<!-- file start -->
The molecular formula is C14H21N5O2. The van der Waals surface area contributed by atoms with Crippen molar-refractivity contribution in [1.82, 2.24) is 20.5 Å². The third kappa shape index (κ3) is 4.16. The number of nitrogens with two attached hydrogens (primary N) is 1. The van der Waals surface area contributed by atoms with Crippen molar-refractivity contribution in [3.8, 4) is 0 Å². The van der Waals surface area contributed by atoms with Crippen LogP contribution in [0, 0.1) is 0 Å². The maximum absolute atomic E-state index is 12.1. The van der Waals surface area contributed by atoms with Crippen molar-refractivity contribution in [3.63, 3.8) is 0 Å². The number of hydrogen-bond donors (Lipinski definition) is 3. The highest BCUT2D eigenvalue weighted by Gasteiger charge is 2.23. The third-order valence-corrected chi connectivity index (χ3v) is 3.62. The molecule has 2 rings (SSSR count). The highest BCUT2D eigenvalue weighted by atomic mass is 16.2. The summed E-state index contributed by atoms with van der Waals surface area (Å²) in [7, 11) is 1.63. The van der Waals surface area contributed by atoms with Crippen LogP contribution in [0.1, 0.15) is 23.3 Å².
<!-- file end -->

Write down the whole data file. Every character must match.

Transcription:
The molecular formula is C14H21N5O2. The van der Waals surface area contributed by atoms with Crippen molar-refractivity contribution in [1.82, 2.24) is 20.5 Å². The third kappa shape index (κ3) is 4.16. The number of nitrogens with two attached hydrogens (primary N) is 1. The van der Waals surface area contributed by atoms with Crippen molar-refractivity contribution in [3.8, 4) is 0 Å². The van der Waals surface area contributed by atoms with Crippen LogP contribution in [0, 0.1) is 0 Å². The maximum absolute atomic E-state index is 12.1. The van der Waals surface area contributed by atoms with Crippen molar-refractivity contribution in [3.63, 3.8) is 0 Å². The number of hydrogen-bond donors (Lipinski definition) is 3. The highest BCUT2D eigenvalue weighted by Gasteiger charge is 2.23. The third-order valence-corrected chi connectivity index (χ3v) is 3.62. The molecule has 2 rings (SSSR count). The highest BCUT2D eigenvalue weighted by atomic mass is 16.2. The summed E-state index contributed by atoms with van der Waals surface area (Å²) in [7, 11) is 1.63. The van der Waals surface area contributed by atoms with Crippen LogP contribution in [0.1, 0.15) is 23.3 Å².